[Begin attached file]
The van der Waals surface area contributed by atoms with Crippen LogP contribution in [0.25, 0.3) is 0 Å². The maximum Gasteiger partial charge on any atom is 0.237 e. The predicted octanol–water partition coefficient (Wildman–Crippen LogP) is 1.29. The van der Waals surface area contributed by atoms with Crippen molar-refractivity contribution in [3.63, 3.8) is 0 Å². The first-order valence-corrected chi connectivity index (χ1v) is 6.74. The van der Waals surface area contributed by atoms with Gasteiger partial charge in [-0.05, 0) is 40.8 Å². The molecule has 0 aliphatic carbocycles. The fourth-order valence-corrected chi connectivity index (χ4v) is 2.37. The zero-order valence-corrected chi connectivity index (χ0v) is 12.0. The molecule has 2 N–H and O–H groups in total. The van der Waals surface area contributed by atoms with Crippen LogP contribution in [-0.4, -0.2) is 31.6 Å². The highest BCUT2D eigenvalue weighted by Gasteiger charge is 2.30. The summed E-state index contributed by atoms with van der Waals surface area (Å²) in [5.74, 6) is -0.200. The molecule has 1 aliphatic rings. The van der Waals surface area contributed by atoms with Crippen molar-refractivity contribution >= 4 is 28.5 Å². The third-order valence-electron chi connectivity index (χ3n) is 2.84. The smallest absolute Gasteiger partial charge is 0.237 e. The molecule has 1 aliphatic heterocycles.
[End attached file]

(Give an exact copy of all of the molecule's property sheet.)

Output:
The van der Waals surface area contributed by atoms with Crippen LogP contribution in [0.25, 0.3) is 0 Å². The maximum Gasteiger partial charge on any atom is 0.237 e. The predicted octanol–water partition coefficient (Wildman–Crippen LogP) is 1.29. The van der Waals surface area contributed by atoms with Crippen molar-refractivity contribution in [3.63, 3.8) is 0 Å². The first-order valence-corrected chi connectivity index (χ1v) is 6.74. The van der Waals surface area contributed by atoms with Gasteiger partial charge in [-0.05, 0) is 40.8 Å². The molecule has 0 aliphatic carbocycles. The fourth-order valence-corrected chi connectivity index (χ4v) is 2.37. The zero-order valence-corrected chi connectivity index (χ0v) is 12.0. The molecule has 2 N–H and O–H groups in total. The van der Waals surface area contributed by atoms with Crippen LogP contribution in [-0.4, -0.2) is 31.6 Å². The highest BCUT2D eigenvalue weighted by Gasteiger charge is 2.30. The summed E-state index contributed by atoms with van der Waals surface area (Å²) in [5.74, 6) is -0.200. The molecule has 1 aliphatic rings. The van der Waals surface area contributed by atoms with Crippen molar-refractivity contribution >= 4 is 28.5 Å². The third-order valence-electron chi connectivity index (χ3n) is 2.84. The smallest absolute Gasteiger partial charge is 0.237 e. The molecule has 1 aliphatic heterocycles.